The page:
by Viet Thanh Nguyen at

Most Americans remember Martin Luther King Jr. for his dream of what this country could be, a nation where his children would “not be judged by the color of their skin but by the content of their character.” While those words from 1963 are necessary, his speech “Beyond Vietnam,” from 1967, is actually the more insightful one.

It is also a much more dangerous and disturbing speech, which is why far fewer Americans have heard of it. And yet it is the speech that we needed to hear then–and need to hear today.

In 1963, many in the U.S. had only just begun to be aware of events in Vietnam. By 1967, the war was near its peak, with about 500,000 American soldiers in Vietnam. The U.S. would drop more explosives on Vietnam, Laos and Cambodia than it did on all of Europe during World War II, and the news brought vivid images depicting the carnage inflicted on Southeast Asian civilians, hundreds of thousands of whom would die. It was in this context that King called the U.S. “the greatest purveyor of violence in the world today.”

Many of King’s civil rights allies discouraged him from going public with his antiwar views, believing that he should prioritize the somewhat less controversial domestic concerns of African Americans and the poor. But for King, standing against racial and economic inequality also demanded a recognition that those problems were inseparable from the military-industrial complex and capitalism itself. King saw “the war as an enemy of the poor,” as young black men were sent to “guarantee liberties in Southeast Asia which they had not found in southwest Georgia and East Harlem.”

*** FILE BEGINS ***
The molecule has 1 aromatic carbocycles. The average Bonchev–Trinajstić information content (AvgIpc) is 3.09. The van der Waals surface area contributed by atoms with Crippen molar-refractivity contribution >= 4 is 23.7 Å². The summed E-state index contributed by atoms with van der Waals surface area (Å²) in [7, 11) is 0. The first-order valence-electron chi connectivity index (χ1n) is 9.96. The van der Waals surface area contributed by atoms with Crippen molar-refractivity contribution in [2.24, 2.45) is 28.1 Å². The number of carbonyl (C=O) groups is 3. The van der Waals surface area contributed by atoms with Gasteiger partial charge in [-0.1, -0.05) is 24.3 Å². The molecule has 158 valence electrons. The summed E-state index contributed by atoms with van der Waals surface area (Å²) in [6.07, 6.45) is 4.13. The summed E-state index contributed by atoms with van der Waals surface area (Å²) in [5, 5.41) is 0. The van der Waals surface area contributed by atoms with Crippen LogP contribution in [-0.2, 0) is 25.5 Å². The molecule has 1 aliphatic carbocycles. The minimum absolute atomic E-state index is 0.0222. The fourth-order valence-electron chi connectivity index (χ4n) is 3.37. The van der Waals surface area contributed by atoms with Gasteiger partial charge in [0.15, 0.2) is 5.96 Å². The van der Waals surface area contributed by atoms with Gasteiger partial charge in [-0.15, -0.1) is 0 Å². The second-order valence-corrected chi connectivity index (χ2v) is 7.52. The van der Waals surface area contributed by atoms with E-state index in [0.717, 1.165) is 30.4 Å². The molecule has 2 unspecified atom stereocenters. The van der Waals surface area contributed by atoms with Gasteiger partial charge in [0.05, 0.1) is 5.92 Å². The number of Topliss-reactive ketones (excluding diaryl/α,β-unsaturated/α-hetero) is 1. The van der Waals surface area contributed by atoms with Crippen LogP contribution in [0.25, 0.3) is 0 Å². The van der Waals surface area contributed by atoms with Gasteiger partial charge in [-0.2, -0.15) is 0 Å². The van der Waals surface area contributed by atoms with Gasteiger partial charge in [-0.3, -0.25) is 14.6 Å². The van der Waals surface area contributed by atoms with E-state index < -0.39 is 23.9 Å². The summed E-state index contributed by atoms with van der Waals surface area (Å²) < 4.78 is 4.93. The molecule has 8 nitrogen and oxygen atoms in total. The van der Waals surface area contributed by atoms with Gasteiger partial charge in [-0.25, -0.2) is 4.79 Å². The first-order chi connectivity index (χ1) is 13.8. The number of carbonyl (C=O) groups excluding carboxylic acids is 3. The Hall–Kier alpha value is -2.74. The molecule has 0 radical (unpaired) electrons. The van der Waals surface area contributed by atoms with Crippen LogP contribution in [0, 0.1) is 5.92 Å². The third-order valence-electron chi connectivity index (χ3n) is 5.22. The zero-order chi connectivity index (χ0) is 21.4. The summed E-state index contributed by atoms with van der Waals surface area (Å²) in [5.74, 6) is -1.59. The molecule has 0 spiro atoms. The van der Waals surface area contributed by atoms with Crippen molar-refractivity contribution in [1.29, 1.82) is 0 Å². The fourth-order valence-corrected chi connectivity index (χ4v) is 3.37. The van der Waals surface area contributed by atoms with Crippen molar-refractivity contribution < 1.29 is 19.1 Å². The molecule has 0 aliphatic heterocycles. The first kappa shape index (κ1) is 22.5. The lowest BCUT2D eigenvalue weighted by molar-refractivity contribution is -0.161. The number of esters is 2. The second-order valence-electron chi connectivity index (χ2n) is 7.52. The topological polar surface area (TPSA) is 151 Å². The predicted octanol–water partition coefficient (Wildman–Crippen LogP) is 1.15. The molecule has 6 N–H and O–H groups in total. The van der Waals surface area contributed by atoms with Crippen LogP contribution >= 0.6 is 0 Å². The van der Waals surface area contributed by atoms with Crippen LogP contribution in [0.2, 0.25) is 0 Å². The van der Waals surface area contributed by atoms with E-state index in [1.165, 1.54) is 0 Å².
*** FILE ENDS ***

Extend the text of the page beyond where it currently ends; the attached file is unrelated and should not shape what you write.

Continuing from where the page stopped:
What King understood was that the war was destroying not only the character of the U.S. but also the character of its soldiers. Ironically, it also managed to create a kind of American racial equality in Vietnam, as black and white soldiers stood “in brutal solidarity” against the Vietnamese. But if they were fighting what King saw as an unjust war, then they, too, were perpetrators of injustice, even if they were victims of it at home. For American civilians, the uncomfortable reality was that the immorality of an unjust war corrupted the entire country. “If America’s soul becomes totally poisoned,” King said, “part of the autopsy must read Vietnam.”

In his speech, which he delivered exactly one year to the day before he was assassinated, King foresaw how the war implied something larger about the nation. It was, he said, “but a symptom of a far deeper malady within the American spirit, and if we ignore this sobering reality … we will find ourselves organizing ‘clergy and laymen concerned’ committees for the next generation … unless there is a significant and profound change in American life.”

King’s prophecy connects the war in Vietnam with our forever wars today, spread across multiple countries and continents, waged without end from global military bases numbering around 800. Some of the strategy for our forever war comes directly from lessons that the American military learned in Vietnam: drone strikes instead of mass bombing; volunteer soldiers instead of draftees; censorship of gruesome images from the battlefronts; and encouraging the reverence of soldiers.